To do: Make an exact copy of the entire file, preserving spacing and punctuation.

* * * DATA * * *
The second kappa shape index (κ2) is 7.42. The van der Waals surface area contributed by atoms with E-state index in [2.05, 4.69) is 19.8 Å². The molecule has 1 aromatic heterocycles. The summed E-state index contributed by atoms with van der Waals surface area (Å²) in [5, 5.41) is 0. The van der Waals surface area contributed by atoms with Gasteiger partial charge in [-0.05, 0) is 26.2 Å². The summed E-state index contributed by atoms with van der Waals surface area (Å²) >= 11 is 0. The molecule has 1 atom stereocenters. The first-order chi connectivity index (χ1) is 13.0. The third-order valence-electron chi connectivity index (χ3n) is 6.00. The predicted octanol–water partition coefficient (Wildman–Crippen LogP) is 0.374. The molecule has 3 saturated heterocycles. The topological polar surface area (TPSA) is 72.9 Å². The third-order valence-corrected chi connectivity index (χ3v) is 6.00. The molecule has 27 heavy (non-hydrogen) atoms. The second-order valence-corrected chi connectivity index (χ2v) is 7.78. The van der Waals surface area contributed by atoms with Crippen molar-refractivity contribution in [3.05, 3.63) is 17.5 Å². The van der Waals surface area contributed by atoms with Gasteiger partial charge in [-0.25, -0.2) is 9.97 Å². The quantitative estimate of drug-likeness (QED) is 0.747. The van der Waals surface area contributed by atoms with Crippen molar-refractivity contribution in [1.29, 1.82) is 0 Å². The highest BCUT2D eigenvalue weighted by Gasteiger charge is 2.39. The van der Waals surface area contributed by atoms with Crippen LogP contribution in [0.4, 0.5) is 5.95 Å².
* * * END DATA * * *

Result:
The second kappa shape index (κ2) is 7.42. The van der Waals surface area contributed by atoms with E-state index in [2.05, 4.69) is 19.8 Å². The molecule has 1 aromatic heterocycles. The summed E-state index contributed by atoms with van der Waals surface area (Å²) in [5, 5.41) is 0. The van der Waals surface area contributed by atoms with Gasteiger partial charge in [-0.05, 0) is 26.2 Å². The summed E-state index contributed by atoms with van der Waals surface area (Å²) >= 11 is 0. The molecule has 1 atom stereocenters. The first-order chi connectivity index (χ1) is 13.0. The third-order valence-electron chi connectivity index (χ3n) is 6.00. The predicted octanol–water partition coefficient (Wildman–Crippen LogP) is 0.374. The molecule has 3 saturated heterocycles. The topological polar surface area (TPSA) is 72.9 Å². The third-order valence-corrected chi connectivity index (χ3v) is 6.00. The molecule has 27 heavy (non-hydrogen) atoms. The second-order valence-corrected chi connectivity index (χ2v) is 7.78. The van der Waals surface area contributed by atoms with Crippen molar-refractivity contribution in [3.05, 3.63) is 17.5 Å². The van der Waals surface area contributed by atoms with Gasteiger partial charge in [-0.25, -0.2) is 9.97 Å². The quantitative estimate of drug-likeness (QED) is 0.747. The van der Waals surface area contributed by atoms with Crippen molar-refractivity contribution in [1.29, 1.82) is 0 Å². The highest BCUT2D eigenvalue weighted by Gasteiger charge is 2.39. The van der Waals surface area contributed by atoms with Crippen LogP contribution in [0.4, 0.5) is 5.95 Å².